VARNA , major seaport on the Black Sea coast of Bulgaria; ancient Odessus ; called Stalin 1949–1956). During the 1880s there were 300 Jews in Varna. The organization of the community was made possible by the Tedeschi brothers. In 1919 there were 1,500 Jews; in 1938, 2,000; and in 1943, 1,254. Besides the Sephardi community, there was also a small Ashkenazi community. The Alliance Israélite Universelle opened an elementary school for boys and girls in the town in 1880 and two vocational centers, one for boys in 1885 and one for girls in 1898. A newspaper in Ladino, Il Judio, which had at first been published in Constantinople, was published in Varna from 1922 to 1927 under the editorship of David Elnecavé. In 2004 there were 217 Jews in Varna, affiliated with the local branch of the nationwide Shalom organization.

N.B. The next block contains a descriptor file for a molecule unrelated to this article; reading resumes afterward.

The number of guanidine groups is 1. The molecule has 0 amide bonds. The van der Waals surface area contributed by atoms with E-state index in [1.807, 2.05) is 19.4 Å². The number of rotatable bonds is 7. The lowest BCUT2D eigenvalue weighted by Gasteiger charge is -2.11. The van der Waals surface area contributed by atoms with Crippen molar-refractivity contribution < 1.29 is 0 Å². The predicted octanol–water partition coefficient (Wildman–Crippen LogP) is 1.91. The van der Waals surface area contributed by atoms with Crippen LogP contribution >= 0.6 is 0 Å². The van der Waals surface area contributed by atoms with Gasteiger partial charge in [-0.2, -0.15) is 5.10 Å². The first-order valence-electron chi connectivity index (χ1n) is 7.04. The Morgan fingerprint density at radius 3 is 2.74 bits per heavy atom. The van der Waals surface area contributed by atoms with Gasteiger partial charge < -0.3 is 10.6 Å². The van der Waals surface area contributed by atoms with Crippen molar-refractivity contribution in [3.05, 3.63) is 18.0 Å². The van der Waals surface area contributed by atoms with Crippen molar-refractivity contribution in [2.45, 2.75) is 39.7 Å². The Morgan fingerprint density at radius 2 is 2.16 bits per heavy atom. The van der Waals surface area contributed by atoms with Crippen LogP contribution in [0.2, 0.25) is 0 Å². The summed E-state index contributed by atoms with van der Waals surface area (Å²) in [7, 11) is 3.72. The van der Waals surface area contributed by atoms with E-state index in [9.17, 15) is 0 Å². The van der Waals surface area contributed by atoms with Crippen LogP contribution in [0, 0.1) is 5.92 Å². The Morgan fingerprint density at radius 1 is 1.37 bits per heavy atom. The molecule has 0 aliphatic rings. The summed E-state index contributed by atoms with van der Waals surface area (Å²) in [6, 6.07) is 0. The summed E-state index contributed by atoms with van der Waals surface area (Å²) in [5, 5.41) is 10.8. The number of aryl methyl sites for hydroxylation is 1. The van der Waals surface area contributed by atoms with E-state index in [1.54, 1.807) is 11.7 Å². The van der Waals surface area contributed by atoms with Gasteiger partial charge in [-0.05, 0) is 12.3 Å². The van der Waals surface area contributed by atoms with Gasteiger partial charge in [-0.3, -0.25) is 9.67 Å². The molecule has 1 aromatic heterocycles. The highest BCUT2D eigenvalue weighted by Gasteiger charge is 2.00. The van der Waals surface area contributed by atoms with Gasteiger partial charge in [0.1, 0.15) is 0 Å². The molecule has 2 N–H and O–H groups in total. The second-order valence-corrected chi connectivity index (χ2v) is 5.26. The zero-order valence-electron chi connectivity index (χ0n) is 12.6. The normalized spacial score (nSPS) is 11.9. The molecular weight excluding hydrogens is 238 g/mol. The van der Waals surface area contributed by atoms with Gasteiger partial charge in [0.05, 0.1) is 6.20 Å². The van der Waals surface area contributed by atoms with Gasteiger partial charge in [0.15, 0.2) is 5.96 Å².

S. Mézan, Les Juifs espagnols en Bulgarie, 1 (1925), passim; M.D. Gaon, Ha-Ittonut be-Ladino (1965), passim.
[Simon Marcus /
Emil Kalo (2nd ed.)]
"Varna." Encyclopaedia Judaica. . Encyclopedia.com. (August 16, 2018). http://www.encyclopedia.com/religion/encyclopedias-almanacs-transcripts-and-maps/varna
"Varna." Encyclopaedia Judaica. . Retrieved August 16, 2018 from Encyclopedia.com: http://www.encyclopedia.com/religion/encyclopedias-almanacs-transcripts-and-maps/varna